iTRAQ (isobaric tags for relative and absolute quantitation) proteomics is a powerful technique that allows for the simultaneous identification and quantification of thousands of proteins. It has proven to be particularly useful in the study of complex diseases such as osteoarthritis and brain-related disorders. In osteoarthritis research, iTRAQ proteomics has been used to identify potential biomarkers for early diagnosis and disease progression monitoring. Similarly, in brain science research, iTRAQ proteomics has been used to investigate the molecular mechanisms underlying neurodegenerative diseases such as Alzheimer's and Parkinson's. By analyzing the protein content of samples from patients with these conditions, researchers can gain new insights into the disease pathology and identify potential therapeutic targets. Overall, iTRAQ proteomics has the potential to significantly advance our understanding of complex diseases and improve patient outcomes.
Case 1 Finding a weapon to destroy osteoarthritis at the molecular level (1)
Osteoarthritis (OA) is an age-related or post-traumatic degenerative joint disease characterized by loss of articular cartilage, hypertrophic differentiation of chondrocytes, subchondral bone remodeling, synovial inflammation and bone redundancy formation.
In this study, using iTRAQ proteomics technology, we analyzed cartilage tissue samples from young and aged mice and identified a total of 5015 proteins, demonstrating that Fyn expression was significantly upregulated in human OA cartilage and in cartilage from aged mice and cartilage with post-traumatic OA. Subsequent combined immunoprecipitation and proteomics analyses demonstrated that Fyn accumulates in articular chondrocytes and interacts directly with and phosphorylates β-catenin, thereby stabilizing β-catenin and promoting its nuclear translocation. the Fyn inhibitors AZd0530 and pp1, by blocking the β-catenin pathway and reducing the levels of extracellular matrix catabolic enzymes in articular cartilage significantly attenuated OA progression.
The study first identified the protein of interest through proteomics. Then a series of validations of the possible functions of this protein were performed. Finally, the important role of Fyn, a member of the SFK family, in cartilage degeneration and OA development was demonstrated, and provides a potential novel therapeutic target for OA. In addition, this study demonstrates the advantages of histology for large-scale data screening, providing powerful support for precision medicine research.
Fyn accumulates in articular cartilage of aged mice and patients with osteoarthritis (OA).
Case 2 Study the regulation of target temperature management on traumatic brain injury and related mechanisms (2)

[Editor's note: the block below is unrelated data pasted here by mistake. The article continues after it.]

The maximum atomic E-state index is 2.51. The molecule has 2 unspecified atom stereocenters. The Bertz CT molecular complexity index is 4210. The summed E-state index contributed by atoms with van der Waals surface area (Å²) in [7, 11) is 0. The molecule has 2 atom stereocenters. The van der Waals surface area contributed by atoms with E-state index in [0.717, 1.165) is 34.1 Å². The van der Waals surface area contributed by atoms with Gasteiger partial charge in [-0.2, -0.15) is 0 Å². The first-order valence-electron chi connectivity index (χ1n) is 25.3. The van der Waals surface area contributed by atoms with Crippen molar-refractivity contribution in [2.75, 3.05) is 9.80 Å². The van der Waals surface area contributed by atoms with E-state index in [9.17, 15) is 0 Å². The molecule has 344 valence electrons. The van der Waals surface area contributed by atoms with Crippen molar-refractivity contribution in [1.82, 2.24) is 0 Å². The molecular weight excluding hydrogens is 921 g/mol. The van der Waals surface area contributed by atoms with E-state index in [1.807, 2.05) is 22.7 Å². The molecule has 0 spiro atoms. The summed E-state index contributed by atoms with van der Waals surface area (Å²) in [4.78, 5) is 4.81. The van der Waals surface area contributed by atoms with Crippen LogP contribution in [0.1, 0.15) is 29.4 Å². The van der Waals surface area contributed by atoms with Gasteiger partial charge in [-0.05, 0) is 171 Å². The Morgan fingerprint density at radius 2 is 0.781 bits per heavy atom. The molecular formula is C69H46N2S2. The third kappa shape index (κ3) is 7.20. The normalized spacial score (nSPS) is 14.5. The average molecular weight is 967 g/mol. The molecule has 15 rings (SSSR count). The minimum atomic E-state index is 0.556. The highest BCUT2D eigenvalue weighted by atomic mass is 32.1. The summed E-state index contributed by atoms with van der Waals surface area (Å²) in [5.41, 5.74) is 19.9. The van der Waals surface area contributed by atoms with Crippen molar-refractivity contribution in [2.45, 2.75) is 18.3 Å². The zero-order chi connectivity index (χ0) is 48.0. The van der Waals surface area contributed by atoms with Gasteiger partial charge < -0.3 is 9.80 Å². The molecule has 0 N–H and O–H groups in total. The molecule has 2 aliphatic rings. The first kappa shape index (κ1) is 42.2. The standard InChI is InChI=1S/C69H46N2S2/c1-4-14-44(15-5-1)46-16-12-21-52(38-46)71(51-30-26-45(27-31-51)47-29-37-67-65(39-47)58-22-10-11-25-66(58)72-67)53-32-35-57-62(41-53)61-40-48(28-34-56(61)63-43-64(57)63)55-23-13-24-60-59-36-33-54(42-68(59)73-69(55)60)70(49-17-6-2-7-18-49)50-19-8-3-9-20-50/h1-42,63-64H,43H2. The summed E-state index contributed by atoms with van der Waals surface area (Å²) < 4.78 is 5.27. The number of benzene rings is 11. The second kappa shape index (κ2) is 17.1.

The aim of this study was to investigate the regulation of traumatic brain injury (TBI) by target temperature management (TTM) and related mechanisms by quantitative proteomics techniques. Moderate stretch injury was performed using cell damage controllers (for SH-SY5Y and HT-2CIC)2 cells, followed by incubation at TTM (subfreezing, 32°C) or normothermia (37°C). Real-time morphological changes, cell cycle phase distribution, cell death and cell activity were assessed. Controlled cortical impingement apparatus (CCI) produced moderate TBI and the effects of TTM on neurological injury, neurodegeneration, cerebrovascular histopathology, and behavioral outcomes were measured in vivo. Results showed that TTM treatment prevented TBI-induced neuronal necrosis in the brain, reduced neuronal death in vitro and in vivo, reduced cortical damage volume and neuronal loss, attenuated cerebrovascular histopathological damage and brain edema and improved behavioral outcomes. Proteins associated with TTM-regulated TBI were identified by iTRAQ technology. Changes in four candidate molecules (fibrinogen [PLG], antithrombin III [AT III], fibrinogen gamma chain [FGG], and transthyretin [TTR]) were validated in TBI rat brain tissue and TBI human brain medulla. This study investigates for the first time the neuroprotective effects of TTM in the TBI human proteome and in animal models of TBI, providing information on the TBI brain proteome and laying the foundation for further evaluation of candidate molecules associated with TTM.
Quantitative proteomics comparison of the cortical contusion impact (CCI) rats treated with targeted temperature management using the iTRAQ approach.
- Li, Kai, et al. "Tyrosine kinase Fyn promotes osteoarthritis by activating the β-catenin pathway." Annals of the rheumatic diseases 77.6 (2018): 935-943.
- Cheng, Shi-Xiang, et al. "iTRAQ-based quantitative proteomics reveals the new evidence base for traumatic brain injury treated with targeted temperature management." Neurotherapeutics 15 (2018): 216-232.